This breathtakingly beautiful municipality of Lanzarote lies on the west coast, less than half an hour from most resorts, and is a wonderful place to venture for a day out and soak up the essence of this volcanic island´s culture, traditions, art and rural fiestas.
Mother nature and the people of Tinajo have a long-standing agreement: to live in harmony and mutual respect. Tinajo bore the brunt of the most recent volcanic eruptions in the 17th and 18th centuries, accounting for what is now 64% of officially protected territory, encompassing most of Timanfaya National Park, La Geria, Natural Volcanic Park, among other areas of natural beauty. This along with the challenging climate of strong winds and lack of water, has put the people of Lanzarote to the test for centuries, forcing them to innovate and make the most of the hand nature has dealt them.
Panoramic views surround you, though especially from the mountaintops where your eyes meet with the intricate patterns of the cultivated black fields and terraces, a colour owed to the use of picón or lapilli (volcanic gravel) which ingeniously retains the little moisture available from overnight dew or the Atlantic breeze. Almost half of the municipality´s borders consist of untouched Atlantic coastline, boasting some of the most spectacular horizons, the traditional fishing village of La Santa and some of Europe´s best surfing.
The Sunday farmers’ market at Mancha Blanca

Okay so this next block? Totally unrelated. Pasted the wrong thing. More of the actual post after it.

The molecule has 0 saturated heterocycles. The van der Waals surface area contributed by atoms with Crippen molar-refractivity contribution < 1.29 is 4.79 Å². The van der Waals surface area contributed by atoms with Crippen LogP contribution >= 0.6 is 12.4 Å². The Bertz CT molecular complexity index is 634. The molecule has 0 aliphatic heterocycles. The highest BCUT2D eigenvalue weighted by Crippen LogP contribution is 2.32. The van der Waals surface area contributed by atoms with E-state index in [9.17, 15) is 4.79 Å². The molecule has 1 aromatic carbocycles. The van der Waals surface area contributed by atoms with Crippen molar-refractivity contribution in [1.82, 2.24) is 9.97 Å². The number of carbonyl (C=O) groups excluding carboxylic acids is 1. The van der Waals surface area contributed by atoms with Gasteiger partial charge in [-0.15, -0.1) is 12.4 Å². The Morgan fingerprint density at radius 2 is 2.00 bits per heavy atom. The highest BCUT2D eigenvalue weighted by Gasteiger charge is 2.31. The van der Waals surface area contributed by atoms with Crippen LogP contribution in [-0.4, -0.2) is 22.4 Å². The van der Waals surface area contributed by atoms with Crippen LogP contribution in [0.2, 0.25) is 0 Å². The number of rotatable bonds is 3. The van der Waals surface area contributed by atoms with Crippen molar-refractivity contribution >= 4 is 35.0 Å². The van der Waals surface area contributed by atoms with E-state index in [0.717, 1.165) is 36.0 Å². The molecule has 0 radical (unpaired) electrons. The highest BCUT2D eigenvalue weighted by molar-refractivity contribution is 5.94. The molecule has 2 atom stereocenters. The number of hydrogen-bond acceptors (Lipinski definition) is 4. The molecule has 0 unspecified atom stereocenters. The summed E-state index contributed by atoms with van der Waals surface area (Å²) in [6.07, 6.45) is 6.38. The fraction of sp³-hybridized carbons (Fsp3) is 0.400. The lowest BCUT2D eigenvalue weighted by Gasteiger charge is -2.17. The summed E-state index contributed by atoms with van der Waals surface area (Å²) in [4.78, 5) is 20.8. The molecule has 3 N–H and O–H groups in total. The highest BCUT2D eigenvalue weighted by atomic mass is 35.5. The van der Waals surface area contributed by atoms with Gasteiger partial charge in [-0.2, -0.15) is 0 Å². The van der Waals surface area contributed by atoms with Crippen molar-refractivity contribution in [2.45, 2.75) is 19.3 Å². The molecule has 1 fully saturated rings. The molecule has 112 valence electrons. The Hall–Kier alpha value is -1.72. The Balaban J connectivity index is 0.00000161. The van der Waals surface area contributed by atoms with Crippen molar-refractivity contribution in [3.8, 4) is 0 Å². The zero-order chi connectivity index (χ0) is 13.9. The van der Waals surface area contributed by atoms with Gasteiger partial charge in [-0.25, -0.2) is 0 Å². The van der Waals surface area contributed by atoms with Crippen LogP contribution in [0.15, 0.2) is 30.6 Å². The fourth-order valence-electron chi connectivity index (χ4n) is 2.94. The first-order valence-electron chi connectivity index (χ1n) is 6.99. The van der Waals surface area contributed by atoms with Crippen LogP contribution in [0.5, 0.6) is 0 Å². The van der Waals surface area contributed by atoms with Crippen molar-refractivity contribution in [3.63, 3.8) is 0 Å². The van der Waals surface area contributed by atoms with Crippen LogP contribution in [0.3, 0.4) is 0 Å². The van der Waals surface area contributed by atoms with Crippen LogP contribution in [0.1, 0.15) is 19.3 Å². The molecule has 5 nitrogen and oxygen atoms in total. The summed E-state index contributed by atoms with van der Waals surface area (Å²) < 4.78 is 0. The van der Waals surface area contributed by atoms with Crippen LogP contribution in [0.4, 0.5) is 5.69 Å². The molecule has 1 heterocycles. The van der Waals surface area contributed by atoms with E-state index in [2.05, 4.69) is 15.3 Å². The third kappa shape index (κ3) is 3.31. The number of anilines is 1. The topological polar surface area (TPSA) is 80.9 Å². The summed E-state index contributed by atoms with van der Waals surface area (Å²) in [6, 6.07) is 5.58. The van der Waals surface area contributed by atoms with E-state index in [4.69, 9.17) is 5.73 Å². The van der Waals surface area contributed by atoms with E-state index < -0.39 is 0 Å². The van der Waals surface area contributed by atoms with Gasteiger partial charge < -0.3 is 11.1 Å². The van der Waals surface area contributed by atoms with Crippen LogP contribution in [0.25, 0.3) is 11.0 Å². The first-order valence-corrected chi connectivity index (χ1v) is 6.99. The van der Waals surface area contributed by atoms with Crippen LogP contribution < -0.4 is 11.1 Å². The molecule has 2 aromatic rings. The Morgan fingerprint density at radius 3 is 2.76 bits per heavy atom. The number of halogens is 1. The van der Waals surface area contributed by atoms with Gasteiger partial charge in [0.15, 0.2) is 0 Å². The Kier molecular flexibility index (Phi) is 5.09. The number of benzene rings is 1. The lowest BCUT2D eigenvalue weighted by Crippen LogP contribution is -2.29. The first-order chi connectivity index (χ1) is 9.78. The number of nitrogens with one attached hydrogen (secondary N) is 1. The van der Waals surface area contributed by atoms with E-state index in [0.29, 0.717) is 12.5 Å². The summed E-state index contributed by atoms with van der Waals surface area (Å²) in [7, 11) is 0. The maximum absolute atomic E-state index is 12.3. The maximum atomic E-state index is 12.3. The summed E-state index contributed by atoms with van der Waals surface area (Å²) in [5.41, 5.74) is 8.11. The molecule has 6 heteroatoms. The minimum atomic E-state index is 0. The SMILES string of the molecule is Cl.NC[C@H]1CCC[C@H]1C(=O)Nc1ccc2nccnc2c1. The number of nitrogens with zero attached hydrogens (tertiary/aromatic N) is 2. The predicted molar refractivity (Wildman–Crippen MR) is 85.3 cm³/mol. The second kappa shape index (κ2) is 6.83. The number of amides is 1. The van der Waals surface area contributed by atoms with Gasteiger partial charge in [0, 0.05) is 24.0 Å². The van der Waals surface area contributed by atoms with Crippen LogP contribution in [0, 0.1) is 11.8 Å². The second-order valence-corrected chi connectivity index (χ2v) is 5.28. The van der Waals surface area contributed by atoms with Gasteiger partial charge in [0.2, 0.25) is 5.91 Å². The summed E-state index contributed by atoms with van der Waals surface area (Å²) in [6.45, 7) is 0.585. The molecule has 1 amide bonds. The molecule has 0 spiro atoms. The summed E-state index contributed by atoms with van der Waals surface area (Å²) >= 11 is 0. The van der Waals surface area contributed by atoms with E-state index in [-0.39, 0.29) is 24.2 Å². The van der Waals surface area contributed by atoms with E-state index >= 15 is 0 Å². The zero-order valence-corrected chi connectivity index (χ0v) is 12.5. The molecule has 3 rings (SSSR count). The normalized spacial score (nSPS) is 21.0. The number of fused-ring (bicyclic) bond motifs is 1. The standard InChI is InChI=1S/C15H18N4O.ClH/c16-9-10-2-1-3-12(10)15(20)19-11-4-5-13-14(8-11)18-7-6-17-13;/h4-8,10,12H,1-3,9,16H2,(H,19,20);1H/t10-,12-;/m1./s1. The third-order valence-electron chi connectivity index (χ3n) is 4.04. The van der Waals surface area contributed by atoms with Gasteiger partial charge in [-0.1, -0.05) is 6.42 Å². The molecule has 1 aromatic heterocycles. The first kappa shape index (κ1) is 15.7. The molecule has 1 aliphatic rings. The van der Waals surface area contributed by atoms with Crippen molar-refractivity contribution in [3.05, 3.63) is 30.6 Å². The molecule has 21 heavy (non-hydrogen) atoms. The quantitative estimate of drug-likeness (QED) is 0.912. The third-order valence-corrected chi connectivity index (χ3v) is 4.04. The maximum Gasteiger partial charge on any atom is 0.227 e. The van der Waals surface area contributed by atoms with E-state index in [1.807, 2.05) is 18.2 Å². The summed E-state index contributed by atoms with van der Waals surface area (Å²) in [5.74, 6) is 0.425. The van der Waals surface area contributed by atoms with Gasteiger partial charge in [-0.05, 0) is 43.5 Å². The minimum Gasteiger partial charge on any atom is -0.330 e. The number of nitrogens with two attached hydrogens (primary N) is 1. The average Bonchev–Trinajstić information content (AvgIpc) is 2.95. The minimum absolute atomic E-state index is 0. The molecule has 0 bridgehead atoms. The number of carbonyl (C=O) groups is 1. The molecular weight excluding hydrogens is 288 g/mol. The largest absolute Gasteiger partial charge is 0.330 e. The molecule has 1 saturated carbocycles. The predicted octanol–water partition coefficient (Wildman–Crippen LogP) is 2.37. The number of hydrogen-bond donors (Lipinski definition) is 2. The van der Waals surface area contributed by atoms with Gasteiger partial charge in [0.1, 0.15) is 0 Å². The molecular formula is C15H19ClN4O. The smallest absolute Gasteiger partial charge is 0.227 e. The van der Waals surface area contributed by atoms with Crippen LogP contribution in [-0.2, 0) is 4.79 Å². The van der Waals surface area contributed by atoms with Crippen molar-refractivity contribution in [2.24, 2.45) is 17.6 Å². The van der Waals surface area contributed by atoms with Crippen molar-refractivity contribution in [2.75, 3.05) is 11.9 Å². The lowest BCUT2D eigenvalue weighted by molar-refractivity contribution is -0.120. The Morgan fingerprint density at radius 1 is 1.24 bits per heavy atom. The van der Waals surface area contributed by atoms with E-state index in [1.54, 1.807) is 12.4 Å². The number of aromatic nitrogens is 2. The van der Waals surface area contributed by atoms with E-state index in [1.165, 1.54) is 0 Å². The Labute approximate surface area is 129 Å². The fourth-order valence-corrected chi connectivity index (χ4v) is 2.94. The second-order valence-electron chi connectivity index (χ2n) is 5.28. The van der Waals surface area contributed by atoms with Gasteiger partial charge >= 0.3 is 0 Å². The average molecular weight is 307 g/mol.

Tinajo is living proof of how man can adapt to his environment, and is still the island’s main food-producing regions and many old farming techniques are still used today. The volcanic soil that was left behind provided local people with a fertile canvas for cultivation, livestock farming (mainly goats and sheep), providing them with a staple diet and goods for trade.
The Sunday Farmers’ Market at Mancha Blanca, now on its eleventh year, is a must if you enjoy locally-grown and home-made fayre, guaranteeing flavoursome and healthy produce with the minimum possible carbon footprint; fruit, vegetables, legumes, cheese, free-range eggs, wines and liqueurs, rustic bread, plants and flowers, honey, jam and Canarian “mojo” (green and red sauces).
Much of the produce on offer carries the official seal of Ecological Agriculture in the Canary Islands. One of the stalls I visit every Sunday belongs to Manolo and Juani, who now have six fincas (allotments) across Lanzarote producing a wide range of fruit, vegetables, legumes and fresh eggs: “All our products are 100% ecological, though this is nothing new and we are simply doing what the island´s ancestors have always done. We use only natural pesticides, fertilizer, traditional seeds – all of which is good for the soil and our health – and the food tastes so much better.”
Fresh local dairy produce
Pepe is a traditional farmer who doubles up as a local policeman and is a popular figure at the Sunday market. He looks after a herd of around a hundred sheep and goats, producing seven varieties of cheese, fresh yoghurt and milk. Pepe extracts about 120 litres of milk a day from his herd, which he uses for his own produce as well as supplying another local cheese producer. “We keep our own production fairly small, to maintain the highest quality. In my view, by producing large quantities, quality is always sacrificed. It´s enough to sustain a family comfortably and a pleasure to be able to live on the fruits of your own labour.”
The most authentic wine
Grape-growing methods in Lanzarote are unique: mini-craters are formed in the ground then vines are protected from the wind by hand-made stone semi-circles, making for fascinating landscape patterns. This also makes the use of machines impossible, so all the work is manual. At the Fernandez family´s market stall you will find a range of white, rosé and red local wines, liqueurs and jams, all home-made at the family´s properties.